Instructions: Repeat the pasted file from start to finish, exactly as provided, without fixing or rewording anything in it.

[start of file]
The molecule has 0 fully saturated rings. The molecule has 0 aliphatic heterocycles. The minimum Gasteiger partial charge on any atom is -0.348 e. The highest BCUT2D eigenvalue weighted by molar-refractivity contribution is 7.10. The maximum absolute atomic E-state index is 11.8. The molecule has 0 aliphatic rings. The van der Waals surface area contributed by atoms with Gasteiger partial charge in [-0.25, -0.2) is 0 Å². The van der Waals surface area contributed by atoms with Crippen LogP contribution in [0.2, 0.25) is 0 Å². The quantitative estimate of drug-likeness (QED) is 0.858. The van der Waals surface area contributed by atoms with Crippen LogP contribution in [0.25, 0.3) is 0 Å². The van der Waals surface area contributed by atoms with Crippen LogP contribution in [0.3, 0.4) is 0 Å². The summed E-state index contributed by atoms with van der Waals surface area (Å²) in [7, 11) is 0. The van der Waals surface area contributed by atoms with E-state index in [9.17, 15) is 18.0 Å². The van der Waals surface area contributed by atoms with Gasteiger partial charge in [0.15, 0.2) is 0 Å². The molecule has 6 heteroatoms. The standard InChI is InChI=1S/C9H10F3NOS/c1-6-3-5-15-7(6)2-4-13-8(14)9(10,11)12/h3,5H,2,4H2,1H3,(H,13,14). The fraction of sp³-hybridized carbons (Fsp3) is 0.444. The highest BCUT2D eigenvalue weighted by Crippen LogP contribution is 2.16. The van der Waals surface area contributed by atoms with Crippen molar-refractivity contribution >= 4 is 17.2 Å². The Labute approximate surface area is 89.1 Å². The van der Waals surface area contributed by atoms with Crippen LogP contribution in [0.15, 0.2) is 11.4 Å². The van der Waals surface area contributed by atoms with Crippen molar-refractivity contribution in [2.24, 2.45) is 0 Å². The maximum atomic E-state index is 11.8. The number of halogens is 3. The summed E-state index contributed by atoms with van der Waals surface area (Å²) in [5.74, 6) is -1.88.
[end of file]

The molecule has 0 fully saturated rings. The molecule has 0 aliphatic heterocycles. The minimum Gasteiger partial charge on any atom is -0.348 e. The highest BCUT2D eigenvalue weighted by molar-refractivity contribution is 7.10. The maximum absolute atomic E-state index is 11.8. The molecule has 0 aliphatic rings. The van der Waals surface area contributed by atoms with Gasteiger partial charge in [-0.25, -0.2) is 0 Å². The van der Waals surface area contributed by atoms with Crippen LogP contribution in [0.2, 0.25) is 0 Å². The quantitative estimate of drug-likeness (QED) is 0.858. The van der Waals surface area contributed by atoms with Crippen LogP contribution in [0.25, 0.3) is 0 Å². The van der Waals surface area contributed by atoms with Crippen LogP contribution in [0.3, 0.4) is 0 Å². The summed E-state index contributed by atoms with van der Waals surface area (Å²) in [7, 11) is 0. The van der Waals surface area contributed by atoms with E-state index in [9.17, 15) is 18.0 Å². The van der Waals surface area contributed by atoms with Gasteiger partial charge in [0.15, 0.2) is 0 Å². The molecule has 6 heteroatoms. The standard InChI is InChI=1S/C9H10F3NOS/c1-6-3-5-15-7(6)2-4-13-8(14)9(10,11)12/h3,5H,2,4H2,1H3,(H,13,14). The fraction of sp³-hybridized carbons (Fsp3) is 0.444. The highest BCUT2D eigenvalue weighted by Crippen LogP contribution is 2.16. The van der Waals surface area contributed by atoms with Crippen molar-refractivity contribution >= 4 is 17.2 Å². The Labute approximate surface area is 89.1 Å². The van der Waals surface area contributed by atoms with Crippen LogP contribution in [0.15, 0.2) is 11.4 Å². The van der Waals surface area contributed by atoms with Crippen molar-refractivity contribution in [2.24, 2.45) is 0 Å². The maximum atomic E-state index is 11.8. The number of halogens is 3. The summed E-state index contributed by atoms with van der Waals surface area (Å²) in [5.74, 6) is -1.88.